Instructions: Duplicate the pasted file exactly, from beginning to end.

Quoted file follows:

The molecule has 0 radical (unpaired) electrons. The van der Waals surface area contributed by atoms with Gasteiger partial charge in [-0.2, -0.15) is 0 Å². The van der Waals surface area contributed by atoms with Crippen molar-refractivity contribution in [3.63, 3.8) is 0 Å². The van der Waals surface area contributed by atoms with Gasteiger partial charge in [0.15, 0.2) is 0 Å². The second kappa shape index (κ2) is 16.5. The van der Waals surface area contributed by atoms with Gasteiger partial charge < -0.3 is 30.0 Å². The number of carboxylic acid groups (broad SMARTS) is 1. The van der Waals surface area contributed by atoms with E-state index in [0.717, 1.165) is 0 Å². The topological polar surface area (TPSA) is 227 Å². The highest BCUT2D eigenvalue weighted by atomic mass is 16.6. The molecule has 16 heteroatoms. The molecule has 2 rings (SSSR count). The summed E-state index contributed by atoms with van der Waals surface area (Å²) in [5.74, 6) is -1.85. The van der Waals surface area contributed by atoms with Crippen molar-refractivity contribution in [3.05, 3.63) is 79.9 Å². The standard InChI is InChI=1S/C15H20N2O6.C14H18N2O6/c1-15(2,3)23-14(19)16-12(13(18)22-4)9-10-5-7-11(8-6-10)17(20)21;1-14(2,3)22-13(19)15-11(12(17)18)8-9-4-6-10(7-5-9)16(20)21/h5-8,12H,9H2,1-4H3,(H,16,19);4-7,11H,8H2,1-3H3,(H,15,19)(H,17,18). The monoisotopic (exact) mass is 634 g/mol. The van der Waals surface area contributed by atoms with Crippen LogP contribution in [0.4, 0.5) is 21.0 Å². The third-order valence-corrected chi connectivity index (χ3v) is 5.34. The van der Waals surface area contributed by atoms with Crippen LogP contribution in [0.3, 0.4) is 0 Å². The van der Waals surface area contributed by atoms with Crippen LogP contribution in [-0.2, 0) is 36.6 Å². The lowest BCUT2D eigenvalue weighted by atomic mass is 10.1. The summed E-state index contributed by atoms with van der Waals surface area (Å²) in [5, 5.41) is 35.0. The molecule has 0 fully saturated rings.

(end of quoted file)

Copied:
The molecule has 0 radical (unpaired) electrons. The van der Waals surface area contributed by atoms with Gasteiger partial charge in [-0.2, -0.15) is 0 Å². The van der Waals surface area contributed by atoms with Crippen molar-refractivity contribution in [3.63, 3.8) is 0 Å². The van der Waals surface area contributed by atoms with Gasteiger partial charge in [0.15, 0.2) is 0 Å². The second kappa shape index (κ2) is 16.5. The van der Waals surface area contributed by atoms with Gasteiger partial charge < -0.3 is 30.0 Å². The number of carboxylic acid groups (broad SMARTS) is 1. The van der Waals surface area contributed by atoms with E-state index in [0.717, 1.165) is 0 Å². The topological polar surface area (TPSA) is 227 Å². The highest BCUT2D eigenvalue weighted by atomic mass is 16.6. The molecule has 16 heteroatoms. The molecule has 2 rings (SSSR count). The summed E-state index contributed by atoms with van der Waals surface area (Å²) in [5.74, 6) is -1.85. The van der Waals surface area contributed by atoms with Crippen molar-refractivity contribution in [3.05, 3.63) is 79.9 Å². The standard InChI is InChI=1S/C15H20N2O6.C14H18N2O6/c1-15(2,3)23-14(19)16-12(13(18)22-4)9-10-5-7-11(8-6-10)17(20)21;1-14(2,3)22-13(19)15-11(12(17)18)8-9-4-6-10(7-5-9)16(20)21/h5-8,12H,9H2,1-4H3,(H,16,19);4-7,11H,8H2,1-3H3,(H,15,19)(H,17,18). The monoisotopic (exact) mass is 634 g/mol. The van der Waals surface area contributed by atoms with Crippen LogP contribution in [0.4, 0.5) is 21.0 Å². The third-order valence-corrected chi connectivity index (χ3v) is 5.34. The van der Waals surface area contributed by atoms with Crippen LogP contribution in [0.3, 0.4) is 0 Å². The van der Waals surface area contributed by atoms with Crippen LogP contribution in [-0.2, 0) is 36.6 Å². The lowest BCUT2D eigenvalue weighted by atomic mass is 10.1. The summed E-state index contributed by atoms with van der Waals surface area (Å²) in [5, 5.41) is 35.0. The molecule has 0 fully saturated rings.